HL7 Development Framework (HDF)
Although you now have some understanding of the core components to the V3 standard, there is still a dizzying array of other information required to learn and understand before one can begin to apply it to create implementations using it. To help with this, the HL7 group provides something called the HL7 Development Framework (HDF) which provides frameworks, recommendations, actors, artifacts, tools, and guidelines to apply in nearly all stages of developing a message-related workflow development. This framework replaced the older Message Development Framework (MDF) which was designed for message development only in the 90s, and the newer HDF framework was developed to support more wide ranging use cases including use in the design and development of even new HL7 standards in the future.
The seven-stage process of the HDF includes a Project Initiation stage which involves activities to define the project, prepare a project plan, receive high level project approval, and the production of a project charter, a Requirements Documentation stage which involves definition of problem domain requirements, production of the domain model and harmonization with HL7 reference models, and the production of a requirements specification document, a Specification Modeling stage during which reference models are constrained into design models through a process of iterative refinement driven by requirements specifications and following specification design rules, conventions, and guidelines and a set of specification design models are produced, a Specification Documentation stage during which the specification design models are packaged into logical units, supplemented with explanatory text, and prepared for approval and a proposed specification is produced, a Specification Approval stage during which an approved specification is produced which is designed to address the type of approvals required for the complexity of the proposed specification, a Specification Publication stage during which the approved specification is prepared for prepared for publication and distribution and the specification is formally published, and finally a Specification Profiling stage during which specification models are further refined and specifications furthered constrained following the same set of design rules, conventions, and guidelines used in the development of the specification to produce a profile of the specification for use in a particular environment by a defined community of users..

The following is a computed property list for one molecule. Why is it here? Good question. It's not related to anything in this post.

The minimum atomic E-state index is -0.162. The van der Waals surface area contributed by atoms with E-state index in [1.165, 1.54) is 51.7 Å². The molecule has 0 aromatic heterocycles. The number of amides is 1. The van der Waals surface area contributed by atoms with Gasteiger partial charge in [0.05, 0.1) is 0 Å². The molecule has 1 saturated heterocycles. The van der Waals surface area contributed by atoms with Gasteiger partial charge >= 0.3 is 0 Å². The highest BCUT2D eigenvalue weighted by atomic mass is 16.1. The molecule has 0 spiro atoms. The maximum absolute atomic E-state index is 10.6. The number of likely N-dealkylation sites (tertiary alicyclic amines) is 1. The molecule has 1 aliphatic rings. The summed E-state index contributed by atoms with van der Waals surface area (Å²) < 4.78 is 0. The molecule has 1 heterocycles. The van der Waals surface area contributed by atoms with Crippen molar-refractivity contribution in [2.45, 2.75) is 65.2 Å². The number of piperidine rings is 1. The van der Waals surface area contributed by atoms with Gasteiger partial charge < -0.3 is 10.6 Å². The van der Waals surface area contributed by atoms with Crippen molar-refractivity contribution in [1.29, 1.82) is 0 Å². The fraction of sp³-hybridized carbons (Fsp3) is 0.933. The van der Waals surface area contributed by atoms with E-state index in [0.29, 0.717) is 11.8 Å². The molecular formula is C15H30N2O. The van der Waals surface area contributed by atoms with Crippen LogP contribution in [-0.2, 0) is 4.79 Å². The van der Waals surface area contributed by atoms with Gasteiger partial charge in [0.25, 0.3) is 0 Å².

As you can see, the design process can be fairly rigorous and lengthy depending on the complexity of the domain and the use cases involved. Unfortunately, that is all I can cover on this topic from a high level overview perspective. I will leave you to explore the official documentation for information on how to apply these steps to your situation. However, we will revisit this area when we will look at practical examples of usage in more code-oriented articles in the future.
That concludes this rather lengthy overview article on the V3 standard. There is a lot more to the standard than what I could cover here but I believe I have touched on the many fundamental philosophy and key parts of this large standard (like I said before, V3 is really a family of standards). This standard was an enormous undertaking by the HL7 group and produced many useful frameworks that will help solve many problems faced by the healthcare industry for years to come. Despite its usefulness and the problems it helps solve, anyone approaching this standard will find it to be very daunting. By explaining its origins, the standard's goals and objectives as well as its key constituent parts, I hope I at least somewhat succeeded in my goal which is to enable you to dive into the official documentation of this stnadard and make sense of it a bit more easily. In the future articles in my HL7 tutorial series, I will try to illustrate these areas in more detail using some code-based examples that you can apply during any practical application of these standards. See you then!
*You should read René Spronk's excellent article here if you are interested in digging a little deeper into the beginnings of the HL7 standard, .